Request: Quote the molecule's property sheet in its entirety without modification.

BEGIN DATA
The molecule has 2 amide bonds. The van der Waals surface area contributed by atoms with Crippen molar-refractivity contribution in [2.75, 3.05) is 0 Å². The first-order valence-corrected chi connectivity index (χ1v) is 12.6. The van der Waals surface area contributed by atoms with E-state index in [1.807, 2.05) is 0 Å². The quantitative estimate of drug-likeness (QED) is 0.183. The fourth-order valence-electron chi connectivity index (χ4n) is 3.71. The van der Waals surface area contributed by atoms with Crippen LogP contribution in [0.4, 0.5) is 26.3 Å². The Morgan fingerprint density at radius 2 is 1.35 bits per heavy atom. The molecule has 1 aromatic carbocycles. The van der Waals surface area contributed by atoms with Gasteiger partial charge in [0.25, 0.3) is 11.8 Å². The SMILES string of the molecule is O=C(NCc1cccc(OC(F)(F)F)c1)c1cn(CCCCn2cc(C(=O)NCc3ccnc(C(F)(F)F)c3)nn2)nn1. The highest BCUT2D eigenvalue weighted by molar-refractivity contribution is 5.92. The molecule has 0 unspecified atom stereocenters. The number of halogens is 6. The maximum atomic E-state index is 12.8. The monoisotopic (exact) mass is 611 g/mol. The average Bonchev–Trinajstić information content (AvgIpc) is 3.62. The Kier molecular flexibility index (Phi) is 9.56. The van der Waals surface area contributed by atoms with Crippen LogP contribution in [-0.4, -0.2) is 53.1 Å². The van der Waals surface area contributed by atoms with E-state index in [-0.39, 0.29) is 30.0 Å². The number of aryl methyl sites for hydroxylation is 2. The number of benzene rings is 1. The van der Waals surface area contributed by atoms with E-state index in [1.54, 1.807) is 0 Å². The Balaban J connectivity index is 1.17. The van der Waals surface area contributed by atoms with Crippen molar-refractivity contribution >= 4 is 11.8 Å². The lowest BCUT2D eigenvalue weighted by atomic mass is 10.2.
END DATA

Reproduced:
The molecule has 2 amide bonds. The van der Waals surface area contributed by atoms with Crippen molar-refractivity contribution in [2.75, 3.05) is 0 Å². The first-order valence-corrected chi connectivity index (χ1v) is 12.6. The van der Waals surface area contributed by atoms with E-state index in [1.807, 2.05) is 0 Å². The quantitative estimate of drug-likeness (QED) is 0.183. The fourth-order valence-electron chi connectivity index (χ4n) is 3.71. The van der Waals surface area contributed by atoms with Crippen LogP contribution in [0.4, 0.5) is 26.3 Å². The Morgan fingerprint density at radius 2 is 1.35 bits per heavy atom. The molecule has 1 aromatic carbocycles. The van der Waals surface area contributed by atoms with Gasteiger partial charge in [0.25, 0.3) is 11.8 Å². The SMILES string of the molecule is O=C(NCc1cccc(OC(F)(F)F)c1)c1cn(CCCCn2cc(C(=O)NCc3ccnc(C(F)(F)F)c3)nn2)nn1. The highest BCUT2D eigenvalue weighted by molar-refractivity contribution is 5.92. The molecule has 0 unspecified atom stereocenters. The number of halogens is 6. The maximum atomic E-state index is 12.8. The monoisotopic (exact) mass is 611 g/mol. The average Bonchev–Trinajstić information content (AvgIpc) is 3.62. The Kier molecular flexibility index (Phi) is 9.56. The van der Waals surface area contributed by atoms with Crippen LogP contribution in [-0.4, -0.2) is 53.1 Å². The van der Waals surface area contributed by atoms with E-state index in [-0.39, 0.29) is 30.0 Å². The number of aryl methyl sites for hydroxylation is 2. The number of benzene rings is 1. The van der Waals surface area contributed by atoms with E-state index in [1.54, 1.807) is 0 Å². The Balaban J connectivity index is 1.17. The van der Waals surface area contributed by atoms with Crippen molar-refractivity contribution >= 4 is 11.8 Å². The lowest BCUT2D eigenvalue weighted by atomic mass is 10.2.